Last week’s revelation that the number of households disclosed in the 2011 Census was some 900,000 less than that assumed by the National Housing Supply Council (NHSC) appears to have prompted a rear guard action from one of Australia’s key housing shortage proponents – the ANZ Bank.
Over a number of years, the ANZ’s Property Research team has used Australia ‘chronic housing shortage’ to argue that Australian housing is not a bubble and that home prices would not fall. A classic example of the ANZ’s line of argument was on display in January 2011, in a report published on Smart Company:
A new report from ANZ claims residential properties aren’t overvalued…
Senior economist Ange Montalti also says the current short-term trends affecting housing prices, including a decline in demand and the lack of first-home buyer stimulus, won’t last for more than a year, predicting stronger growth in 2011-12…
Our view is that with the housing market being quite tight, we should see some support for prices over the next 12-18 months”…
Looking forward, Montalti believes a shortage of properties in certain areas, based on the population growth models, will keep prices moving in the second half of 2011, moving on into 2012.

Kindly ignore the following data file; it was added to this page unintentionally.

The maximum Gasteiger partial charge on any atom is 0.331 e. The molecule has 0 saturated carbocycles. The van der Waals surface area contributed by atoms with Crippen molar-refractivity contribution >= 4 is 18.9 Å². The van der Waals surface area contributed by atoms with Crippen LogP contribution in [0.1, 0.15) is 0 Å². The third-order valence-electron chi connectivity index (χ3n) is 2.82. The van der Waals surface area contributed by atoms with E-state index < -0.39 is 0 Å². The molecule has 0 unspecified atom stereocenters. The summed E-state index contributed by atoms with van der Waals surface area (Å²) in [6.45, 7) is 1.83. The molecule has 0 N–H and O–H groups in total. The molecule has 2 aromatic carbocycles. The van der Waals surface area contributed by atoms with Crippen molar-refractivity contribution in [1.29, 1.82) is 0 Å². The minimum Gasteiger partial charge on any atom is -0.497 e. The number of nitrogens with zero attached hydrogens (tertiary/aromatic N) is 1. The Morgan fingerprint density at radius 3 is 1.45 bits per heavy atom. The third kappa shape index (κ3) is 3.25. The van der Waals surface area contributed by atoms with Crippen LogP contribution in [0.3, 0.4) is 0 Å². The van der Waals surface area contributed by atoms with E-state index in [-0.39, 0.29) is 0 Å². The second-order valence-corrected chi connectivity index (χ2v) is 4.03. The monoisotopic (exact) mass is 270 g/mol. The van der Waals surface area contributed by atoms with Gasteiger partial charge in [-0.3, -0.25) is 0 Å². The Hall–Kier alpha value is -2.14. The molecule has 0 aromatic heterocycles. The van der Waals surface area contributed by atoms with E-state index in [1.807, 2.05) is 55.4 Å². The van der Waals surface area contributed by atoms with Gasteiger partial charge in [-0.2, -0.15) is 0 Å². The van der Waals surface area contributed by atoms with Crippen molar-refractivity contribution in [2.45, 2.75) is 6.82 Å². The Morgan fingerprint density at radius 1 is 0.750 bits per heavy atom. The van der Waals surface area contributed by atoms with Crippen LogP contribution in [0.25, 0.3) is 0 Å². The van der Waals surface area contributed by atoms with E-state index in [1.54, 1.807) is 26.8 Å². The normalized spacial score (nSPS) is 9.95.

“Worst case scenario is that we get some more flatness for a bit longer. But we have pent up demand, and there aren’t enough homes, so we suspect there will be upward movements in prices going into 2012 and 2013.”
Having based much of its argument on house prices around Australia’s so-called housing shortage, we should not be surprised that the ANZ has now released a report arguing that the overestimatation of the number of households by the NHSC and ANZ is not material and that Australia’s housing shortage is just as pervasive as ever:
We initially thought the reduction in estimated resident population (ERP) would significantly lower our estimates of the underlying demand for housing and bring down measures of the existing housing shortage.
However, closer analysis of the Census results and methodology suggest that our estimates of annual underlying housing demand and the housing shortage will be largely unchanged.